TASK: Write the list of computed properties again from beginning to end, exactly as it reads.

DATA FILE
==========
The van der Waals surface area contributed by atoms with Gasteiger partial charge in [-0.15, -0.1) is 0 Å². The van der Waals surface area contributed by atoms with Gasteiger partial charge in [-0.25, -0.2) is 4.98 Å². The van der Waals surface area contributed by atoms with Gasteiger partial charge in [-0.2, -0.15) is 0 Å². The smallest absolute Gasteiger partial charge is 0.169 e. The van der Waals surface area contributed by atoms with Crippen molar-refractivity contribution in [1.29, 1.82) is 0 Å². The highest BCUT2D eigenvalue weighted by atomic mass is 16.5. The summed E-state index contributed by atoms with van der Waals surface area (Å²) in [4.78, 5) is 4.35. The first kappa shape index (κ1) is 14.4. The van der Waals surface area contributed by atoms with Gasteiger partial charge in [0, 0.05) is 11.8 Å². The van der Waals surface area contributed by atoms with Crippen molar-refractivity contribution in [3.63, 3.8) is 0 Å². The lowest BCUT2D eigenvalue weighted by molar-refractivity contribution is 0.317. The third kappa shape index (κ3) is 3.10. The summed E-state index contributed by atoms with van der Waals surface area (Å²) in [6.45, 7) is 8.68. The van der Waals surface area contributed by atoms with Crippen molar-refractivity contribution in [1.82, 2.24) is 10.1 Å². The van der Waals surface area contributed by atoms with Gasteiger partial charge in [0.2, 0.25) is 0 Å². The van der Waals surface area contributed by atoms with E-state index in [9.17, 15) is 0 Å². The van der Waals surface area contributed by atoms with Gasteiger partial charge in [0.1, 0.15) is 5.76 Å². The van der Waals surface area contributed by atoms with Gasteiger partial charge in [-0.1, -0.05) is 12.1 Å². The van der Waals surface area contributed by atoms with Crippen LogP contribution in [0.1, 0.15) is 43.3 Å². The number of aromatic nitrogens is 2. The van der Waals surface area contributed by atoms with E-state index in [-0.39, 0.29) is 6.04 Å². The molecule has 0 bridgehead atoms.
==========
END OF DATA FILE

The van der Waals surface area contributed by atoms with Gasteiger partial charge in [-0.15, -0.1) is 0 Å². The van der Waals surface area contributed by atoms with Gasteiger partial charge in [-0.25, -0.2) is 4.98 Å². The van der Waals surface area contributed by atoms with Gasteiger partial charge in [-0.2, -0.15) is 0 Å². The smallest absolute Gasteiger partial charge is 0.169 e. The van der Waals surface area contributed by atoms with Crippen molar-refractivity contribution in [1.29, 1.82) is 0 Å². The highest BCUT2D eigenvalue weighted by atomic mass is 16.5. The summed E-state index contributed by atoms with van der Waals surface area (Å²) in [4.78, 5) is 4.35. The first kappa shape index (κ1) is 14.4. The van der Waals surface area contributed by atoms with Gasteiger partial charge in [0, 0.05) is 11.8 Å². The van der Waals surface area contributed by atoms with Crippen molar-refractivity contribution in [3.63, 3.8) is 0 Å². The lowest BCUT2D eigenvalue weighted by molar-refractivity contribution is 0.317. The third kappa shape index (κ3) is 3.10. The summed E-state index contributed by atoms with van der Waals surface area (Å²) in [6.45, 7) is 8.68. The van der Waals surface area contributed by atoms with Crippen molar-refractivity contribution in [1.82, 2.24) is 10.1 Å². The van der Waals surface area contributed by atoms with Gasteiger partial charge in [0.2, 0.25) is 0 Å². The van der Waals surface area contributed by atoms with E-state index in [9.17, 15) is 0 Å². The van der Waals surface area contributed by atoms with Gasteiger partial charge in [0.1, 0.15) is 5.76 Å². The van der Waals surface area contributed by atoms with Gasteiger partial charge in [-0.1, -0.05) is 12.1 Å². The van der Waals surface area contributed by atoms with Crippen LogP contribution in [0.1, 0.15) is 43.3 Å². The number of aromatic nitrogens is 2. The van der Waals surface area contributed by atoms with E-state index in [-0.39, 0.29) is 6.04 Å². The molecule has 0 bridgehead atoms.